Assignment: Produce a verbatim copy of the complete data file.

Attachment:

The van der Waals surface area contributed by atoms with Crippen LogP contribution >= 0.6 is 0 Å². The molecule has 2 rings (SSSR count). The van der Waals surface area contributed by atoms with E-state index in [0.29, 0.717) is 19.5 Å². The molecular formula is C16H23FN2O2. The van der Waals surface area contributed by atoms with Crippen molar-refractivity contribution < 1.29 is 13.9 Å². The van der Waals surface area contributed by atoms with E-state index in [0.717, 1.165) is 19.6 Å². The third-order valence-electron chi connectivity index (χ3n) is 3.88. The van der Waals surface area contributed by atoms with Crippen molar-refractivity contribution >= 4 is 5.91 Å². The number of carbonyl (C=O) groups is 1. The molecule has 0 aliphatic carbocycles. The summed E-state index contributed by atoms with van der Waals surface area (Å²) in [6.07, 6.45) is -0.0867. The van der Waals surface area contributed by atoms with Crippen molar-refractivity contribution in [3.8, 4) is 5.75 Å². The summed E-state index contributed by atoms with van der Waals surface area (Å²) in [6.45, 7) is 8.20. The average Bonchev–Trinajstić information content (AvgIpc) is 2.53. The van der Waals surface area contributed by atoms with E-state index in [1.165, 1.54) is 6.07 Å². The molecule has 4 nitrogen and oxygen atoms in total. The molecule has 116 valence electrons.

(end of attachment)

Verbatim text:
The van der Waals surface area contributed by atoms with Crippen LogP contribution >= 0.6 is 0 Å². The molecule has 2 rings (SSSR count). The van der Waals surface area contributed by atoms with E-state index in [0.29, 0.717) is 19.5 Å². The molecular formula is C16H23FN2O2. The van der Waals surface area contributed by atoms with Crippen molar-refractivity contribution < 1.29 is 13.9 Å². The van der Waals surface area contributed by atoms with E-state index in [0.717, 1.165) is 19.6 Å². The third-order valence-electron chi connectivity index (χ3n) is 3.88. The van der Waals surface area contributed by atoms with Crippen molar-refractivity contribution >= 4 is 5.91 Å². The number of carbonyl (C=O) groups is 1. The molecule has 0 aliphatic carbocycles. The summed E-state index contributed by atoms with van der Waals surface area (Å²) in [6.07, 6.45) is -0.0867. The van der Waals surface area contributed by atoms with Crippen molar-refractivity contribution in [3.8, 4) is 5.75 Å². The summed E-state index contributed by atoms with van der Waals surface area (Å²) in [6.45, 7) is 8.20. The average Bonchev–Trinajstić information content (AvgIpc) is 2.53. The van der Waals surface area contributed by atoms with E-state index in [1.165, 1.54) is 6.07 Å². The molecule has 4 nitrogen and oxygen atoms in total. The molecule has 116 valence electrons.